Keeping up with changes of timesA group of Chinese scholars were invited to a Korea-China seminar in Ulsan, South Gyeongsang, sponsored by the Asan Institute for Policy Studies last month. I was intrigued by a conversation with one of them. He said he brought his wife on the trip to Korea because she wanted to have her hair done here. Chinese citizens are flying to Korea not just to shop, tour and get plastic surgery. They are also dropping in for a new hairdo, as if Korea is their neighborhood salon.
These days, one can easily see Chinese-speaking women in the Gangnam shopping district with their faces covered in bandages near the subway station. They could not spend their precious time inside hotels until they get their bandages off after cosmetic surgeries. The Chinese are no longer foreigners on the streets of Seoul. The Chinese language that we hear in restaurants run by ethnic Chinese in the past is spoken throughout university campuses that host more than 80,000 students from China as well as in restaurants and subways.
But it is not just the Chinese. I was a little surprised during a luncheon with Cai Wu, the Chinese minister of culture, at the invitation of the Korea-Chinese Friendship Association. Korea’s Chairman Lee Sei-kee, a former unification minister, not only speaks Chinese fluently but can also sing in Chinese. Representative Chung Mong-joon, who attended the meeting, also spoke with the Chinese visitor in Chinese. I knew that the honorary vice president of the Korea Football Association was fluent in English, but was not aware he spoke Chinese.
The Chinese language is also becoming more familiar to Koreans. Last month, I attended a seminar on the Korea-China relationship hosted by Wonkwang University, which aims to specialize in Chinese affairs. The university’s president, Jeong Se-hyun, made his opening remarks in excellent Chinese. In the Korea-Chinese Public Diplomacy Forum in September in Seoul, National Assembly Deputy Speaker Park Byeong-seug divided his opening address in Korean and Chinese.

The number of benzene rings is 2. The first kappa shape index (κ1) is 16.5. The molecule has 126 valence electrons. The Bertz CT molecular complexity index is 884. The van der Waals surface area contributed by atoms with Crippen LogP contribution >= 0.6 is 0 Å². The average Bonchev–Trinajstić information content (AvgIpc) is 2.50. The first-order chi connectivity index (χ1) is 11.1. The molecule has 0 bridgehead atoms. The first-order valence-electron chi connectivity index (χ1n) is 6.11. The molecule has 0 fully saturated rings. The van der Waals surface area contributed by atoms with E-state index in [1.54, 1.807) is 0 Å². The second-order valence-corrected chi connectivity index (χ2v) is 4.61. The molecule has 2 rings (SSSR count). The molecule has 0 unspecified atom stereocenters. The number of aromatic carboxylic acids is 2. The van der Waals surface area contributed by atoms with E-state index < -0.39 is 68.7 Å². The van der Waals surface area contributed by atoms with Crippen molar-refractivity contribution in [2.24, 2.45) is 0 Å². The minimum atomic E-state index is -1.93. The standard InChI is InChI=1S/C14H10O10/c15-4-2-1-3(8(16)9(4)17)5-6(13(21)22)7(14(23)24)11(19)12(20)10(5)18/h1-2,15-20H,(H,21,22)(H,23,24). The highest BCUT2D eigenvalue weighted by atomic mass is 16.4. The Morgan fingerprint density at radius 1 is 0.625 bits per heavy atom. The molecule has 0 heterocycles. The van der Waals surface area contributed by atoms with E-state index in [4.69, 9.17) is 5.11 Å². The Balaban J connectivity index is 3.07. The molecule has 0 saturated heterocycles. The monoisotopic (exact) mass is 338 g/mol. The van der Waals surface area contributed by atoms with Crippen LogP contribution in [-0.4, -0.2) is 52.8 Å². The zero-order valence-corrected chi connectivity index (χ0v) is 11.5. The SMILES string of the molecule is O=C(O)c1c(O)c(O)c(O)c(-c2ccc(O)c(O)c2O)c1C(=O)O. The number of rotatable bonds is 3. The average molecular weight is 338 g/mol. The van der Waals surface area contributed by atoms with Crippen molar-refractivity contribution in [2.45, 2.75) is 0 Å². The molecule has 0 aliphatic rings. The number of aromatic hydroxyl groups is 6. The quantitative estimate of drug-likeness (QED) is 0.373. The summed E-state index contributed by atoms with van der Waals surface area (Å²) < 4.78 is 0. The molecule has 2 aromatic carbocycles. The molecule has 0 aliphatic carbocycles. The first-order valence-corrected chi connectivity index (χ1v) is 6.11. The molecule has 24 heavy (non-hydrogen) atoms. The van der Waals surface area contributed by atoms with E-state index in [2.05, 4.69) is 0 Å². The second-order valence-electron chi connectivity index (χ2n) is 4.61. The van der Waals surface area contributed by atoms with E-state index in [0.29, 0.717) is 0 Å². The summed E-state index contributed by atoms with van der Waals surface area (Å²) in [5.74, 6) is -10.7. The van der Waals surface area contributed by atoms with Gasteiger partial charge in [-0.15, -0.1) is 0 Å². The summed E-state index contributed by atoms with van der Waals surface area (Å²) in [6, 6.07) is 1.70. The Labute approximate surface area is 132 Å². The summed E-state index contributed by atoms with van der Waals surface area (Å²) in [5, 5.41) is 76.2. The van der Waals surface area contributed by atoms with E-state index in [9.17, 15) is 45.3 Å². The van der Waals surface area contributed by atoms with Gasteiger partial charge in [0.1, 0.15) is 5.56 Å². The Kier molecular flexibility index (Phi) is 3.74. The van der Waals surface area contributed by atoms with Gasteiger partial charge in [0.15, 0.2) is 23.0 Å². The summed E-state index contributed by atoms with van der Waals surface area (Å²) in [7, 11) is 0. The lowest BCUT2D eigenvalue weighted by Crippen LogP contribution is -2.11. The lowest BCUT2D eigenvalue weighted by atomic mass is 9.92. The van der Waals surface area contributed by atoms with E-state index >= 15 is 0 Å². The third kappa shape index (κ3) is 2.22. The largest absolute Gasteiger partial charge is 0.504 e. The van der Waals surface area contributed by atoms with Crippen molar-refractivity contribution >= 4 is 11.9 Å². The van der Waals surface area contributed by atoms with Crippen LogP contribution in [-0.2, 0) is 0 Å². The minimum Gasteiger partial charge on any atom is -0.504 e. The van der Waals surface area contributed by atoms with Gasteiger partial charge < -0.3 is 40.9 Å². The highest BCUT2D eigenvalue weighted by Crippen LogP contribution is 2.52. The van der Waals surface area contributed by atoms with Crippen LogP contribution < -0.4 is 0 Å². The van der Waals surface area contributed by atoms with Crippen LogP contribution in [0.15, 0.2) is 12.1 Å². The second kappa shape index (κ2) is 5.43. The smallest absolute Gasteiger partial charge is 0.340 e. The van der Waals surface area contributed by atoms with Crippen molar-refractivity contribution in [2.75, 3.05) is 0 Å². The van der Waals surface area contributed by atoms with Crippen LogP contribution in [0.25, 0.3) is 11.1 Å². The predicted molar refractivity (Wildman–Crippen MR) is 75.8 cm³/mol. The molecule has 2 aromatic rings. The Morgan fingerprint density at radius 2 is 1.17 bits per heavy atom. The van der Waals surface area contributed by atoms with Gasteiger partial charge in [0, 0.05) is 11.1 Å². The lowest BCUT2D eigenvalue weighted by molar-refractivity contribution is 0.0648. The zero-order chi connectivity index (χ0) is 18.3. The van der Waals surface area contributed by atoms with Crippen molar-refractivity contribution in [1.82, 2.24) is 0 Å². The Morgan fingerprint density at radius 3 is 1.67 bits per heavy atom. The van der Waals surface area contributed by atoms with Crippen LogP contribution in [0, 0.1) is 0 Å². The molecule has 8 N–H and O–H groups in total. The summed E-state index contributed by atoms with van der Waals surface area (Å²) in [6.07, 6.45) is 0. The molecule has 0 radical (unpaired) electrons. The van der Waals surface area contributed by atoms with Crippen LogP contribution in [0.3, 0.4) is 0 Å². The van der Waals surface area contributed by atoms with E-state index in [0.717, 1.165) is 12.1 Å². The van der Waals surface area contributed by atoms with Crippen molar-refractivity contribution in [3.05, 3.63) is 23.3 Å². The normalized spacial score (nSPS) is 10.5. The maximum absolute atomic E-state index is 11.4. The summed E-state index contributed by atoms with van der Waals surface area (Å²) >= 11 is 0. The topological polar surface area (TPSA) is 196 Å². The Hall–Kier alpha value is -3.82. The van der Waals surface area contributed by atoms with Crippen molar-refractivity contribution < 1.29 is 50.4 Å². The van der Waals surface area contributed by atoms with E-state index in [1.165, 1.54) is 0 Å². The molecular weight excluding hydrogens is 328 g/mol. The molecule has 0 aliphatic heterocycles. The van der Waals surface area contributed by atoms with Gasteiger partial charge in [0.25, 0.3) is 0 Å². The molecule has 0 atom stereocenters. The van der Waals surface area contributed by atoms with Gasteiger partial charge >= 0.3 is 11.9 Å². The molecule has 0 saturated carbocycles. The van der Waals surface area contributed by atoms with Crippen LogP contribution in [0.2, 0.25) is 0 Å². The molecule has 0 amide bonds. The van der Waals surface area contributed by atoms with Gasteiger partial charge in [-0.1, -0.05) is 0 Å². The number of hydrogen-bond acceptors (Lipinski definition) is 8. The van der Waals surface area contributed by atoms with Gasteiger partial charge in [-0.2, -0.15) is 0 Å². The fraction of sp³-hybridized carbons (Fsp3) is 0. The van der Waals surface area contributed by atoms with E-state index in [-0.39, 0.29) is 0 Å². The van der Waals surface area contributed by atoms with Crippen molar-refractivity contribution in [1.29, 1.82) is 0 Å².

Many Korean elites have become more confident in speaking Chinese publicly since President Park Geun-hye delivered a speech in Chinese during a visit to China in June. Jo Jung-rae’s new novel “Jungle Great,” which is staged in China with Korean businessmen trying to survive and compete in a fast-changing Chinese market and economy, is currently a best-seller. The book sold 800,000 copies since it was first released in July.
A new Chinese boom may be brewing in Korea. It may be partly because the Chinese are practically the only people in the world who can afford to travel to another country to have their hair done. Sima Qian, China’s first major historian wrote in his historical record Shiji: “One envies and criticizes another if he is 10 times wealthier, fears him if he is 100 times wealthier, works for him if 1,000 times wealthier, and can be his slave if 10,000 times wealthier.”
The insight from more than 2,000 years ago holds the same truth today. U.S. publishers gave into Chinese censorship in order to sell books in the world’s most populated market. The British opened strategically important markets like the energy sector to draw in Chinese capital. Global mobile phone companies Apple and Samsung Electronics apologized to Chinese consumers after the CCTV criticized their consumer services and problems in smartphone devices. The Chinese government and its consumers can no longer be ignored.
The bigger China becomes, the more assertive it will be. It reportedly asked South Korea recently not to sell FA-50 fighter jets to the Philippines. Its demands would likely grow, and next time Beijing may not ask nicely. South Korea inevitably has to rely on China for economic growth, and the United States for security. And Seoul could be pushed to make a choice.
In carrying out massive killings in an anti-Communist campaign across China, Chiang Kai-shek declared, “The sky cannot have two suns.” His opponent, Mao Zedong, retorted it by saying that the Chinese people have a choice because their skies have two suns. In the sky of East Asia, the sun of Chinese is rising next to the sun of the United States. South Koreans would be asked to make a choice.
Five years ago, Beijing bluntly said the Korea-U.S. alliance was a timeworn legacy from ideological days. We may have to deliberate hard and muster wisdom to come up with a solution to our dilemma. We must first arrange our strategic interests. We must then prioritize the interests - territorial sovereignty and defense, unification, protection of the constitutional system and economic progress - and reach consensus in order of priority. Every time we come under pressure to make a choice, we must decide what interests come first in certain times and cases. In order to survive, we must learn to keep abreast of the changing times.
*The author is a JoongAng Ilbo specialist on China.
By You Sang-chul